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CRS-RL33529_20110914

CRS-RL33529_20110914

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Published by: OutlookMagazine on Sep 15, 2011
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CRS Report for Congress
 Prepared for Members and Committees of Congress
India: Domestic Issues, Strategic Dynamics,and U.S. Relations
K. Alan Kronstadt, Coordinator
Specialist in South Asian Affairs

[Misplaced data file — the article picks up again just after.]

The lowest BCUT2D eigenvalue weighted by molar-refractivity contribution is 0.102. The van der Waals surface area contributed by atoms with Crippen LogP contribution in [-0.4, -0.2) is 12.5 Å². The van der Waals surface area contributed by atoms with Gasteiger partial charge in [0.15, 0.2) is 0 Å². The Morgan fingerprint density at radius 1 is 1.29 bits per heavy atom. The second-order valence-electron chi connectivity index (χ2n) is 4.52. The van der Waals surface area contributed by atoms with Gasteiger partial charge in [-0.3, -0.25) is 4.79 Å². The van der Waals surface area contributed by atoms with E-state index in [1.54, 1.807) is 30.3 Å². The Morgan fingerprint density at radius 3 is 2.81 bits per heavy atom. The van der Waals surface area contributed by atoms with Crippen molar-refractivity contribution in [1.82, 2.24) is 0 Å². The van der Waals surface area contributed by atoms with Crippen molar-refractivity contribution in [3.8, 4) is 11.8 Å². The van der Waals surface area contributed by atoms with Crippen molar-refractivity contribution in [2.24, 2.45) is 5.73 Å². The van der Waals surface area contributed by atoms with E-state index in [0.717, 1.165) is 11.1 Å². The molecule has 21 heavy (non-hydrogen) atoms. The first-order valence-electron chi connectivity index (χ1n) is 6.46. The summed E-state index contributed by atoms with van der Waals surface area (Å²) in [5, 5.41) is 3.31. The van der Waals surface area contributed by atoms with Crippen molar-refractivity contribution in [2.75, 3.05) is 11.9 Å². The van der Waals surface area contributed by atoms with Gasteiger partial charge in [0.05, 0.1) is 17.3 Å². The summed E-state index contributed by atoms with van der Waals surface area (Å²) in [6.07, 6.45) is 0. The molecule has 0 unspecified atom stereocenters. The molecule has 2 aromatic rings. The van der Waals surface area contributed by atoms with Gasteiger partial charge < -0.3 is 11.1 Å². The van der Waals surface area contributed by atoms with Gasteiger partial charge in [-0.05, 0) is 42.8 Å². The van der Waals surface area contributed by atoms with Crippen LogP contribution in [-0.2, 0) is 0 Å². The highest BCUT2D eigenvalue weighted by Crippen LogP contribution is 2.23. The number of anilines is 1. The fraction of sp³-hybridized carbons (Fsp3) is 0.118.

Paul K. Kerr
Analyst in Nonproliferation
Michael F. Martin
Specialist in Asian Affairs
Bruce Vaughn
Specialist in Asian AffairsSeptember 1, 2011
Congressional Research Service
7-5700www.crs.govRL33529
 
India: Domestic Issues, Strategic Dynamics, and U.S. RelationsCongressional Research Service
Summary
South Asia emerged in the 21
st